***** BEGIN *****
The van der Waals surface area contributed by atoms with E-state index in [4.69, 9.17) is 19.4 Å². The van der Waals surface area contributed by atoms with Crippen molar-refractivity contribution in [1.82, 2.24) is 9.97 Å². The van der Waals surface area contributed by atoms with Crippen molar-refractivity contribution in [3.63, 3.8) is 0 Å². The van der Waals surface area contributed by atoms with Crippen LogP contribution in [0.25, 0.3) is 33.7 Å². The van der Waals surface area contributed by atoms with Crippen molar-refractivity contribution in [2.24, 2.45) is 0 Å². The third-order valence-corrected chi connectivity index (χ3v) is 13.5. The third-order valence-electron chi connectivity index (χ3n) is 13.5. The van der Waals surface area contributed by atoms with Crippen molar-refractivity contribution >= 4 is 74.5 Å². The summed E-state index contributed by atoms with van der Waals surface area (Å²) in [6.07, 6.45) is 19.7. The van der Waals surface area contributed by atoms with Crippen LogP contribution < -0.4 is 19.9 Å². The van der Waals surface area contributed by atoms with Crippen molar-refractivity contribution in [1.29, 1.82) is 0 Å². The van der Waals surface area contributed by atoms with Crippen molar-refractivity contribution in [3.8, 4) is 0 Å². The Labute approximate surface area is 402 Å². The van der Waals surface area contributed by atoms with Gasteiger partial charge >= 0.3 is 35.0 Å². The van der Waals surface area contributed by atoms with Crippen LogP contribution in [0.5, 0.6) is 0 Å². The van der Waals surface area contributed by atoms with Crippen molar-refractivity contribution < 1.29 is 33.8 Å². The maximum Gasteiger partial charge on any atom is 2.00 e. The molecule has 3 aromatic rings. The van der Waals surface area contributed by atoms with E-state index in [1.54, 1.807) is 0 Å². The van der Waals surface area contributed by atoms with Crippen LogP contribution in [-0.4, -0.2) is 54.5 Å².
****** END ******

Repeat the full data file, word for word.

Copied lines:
The van der Waals surface area contributed by atoms with E-state index in [4.69, 9.17) is 19.4 Å². The van der Waals surface area contributed by atoms with Crippen molar-refractivity contribution in [1.82, 2.24) is 9.97 Å². The van der Waals surface area contributed by atoms with Crippen molar-refractivity contribution in [3.63, 3.8) is 0 Å². The van der Waals surface area contributed by atoms with Crippen LogP contribution in [0.25, 0.3) is 33.7 Å². The van der Waals surface area contributed by atoms with Crippen molar-refractivity contribution in [2.24, 2.45) is 0 Å². The third-order valence-corrected chi connectivity index (χ3v) is 13.5. The third-order valence-electron chi connectivity index (χ3n) is 13.5. The van der Waals surface area contributed by atoms with Crippen molar-refractivity contribution >= 4 is 74.5 Å². The summed E-state index contributed by atoms with van der Waals surface area (Å²) in [6.07, 6.45) is 19.7. The van der Waals surface area contributed by atoms with Crippen LogP contribution < -0.4 is 19.9 Å². The van der Waals surface area contributed by atoms with Crippen molar-refractivity contribution in [1.29, 1.82) is 0 Å². The van der Waals surface area contributed by atoms with Crippen molar-refractivity contribution in [3.8, 4) is 0 Å². The Labute approximate surface area is 402 Å². The van der Waals surface area contributed by atoms with Gasteiger partial charge >= 0.3 is 35.0 Å². The van der Waals surface area contributed by atoms with Crippen LogP contribution in [0.5, 0.6) is 0 Å². The van der Waals surface area contributed by atoms with Crippen molar-refractivity contribution < 1.29 is 33.8 Å². The maximum Gasteiger partial charge on any atom is 2.00 e. The molecule has 3 aromatic rings. The van der Waals surface area contributed by atoms with E-state index in [1.54, 1.807) is 0 Å². The van der Waals surface area contributed by atoms with Crippen LogP contribution in [-0.4, -0.2) is 54.5 Å².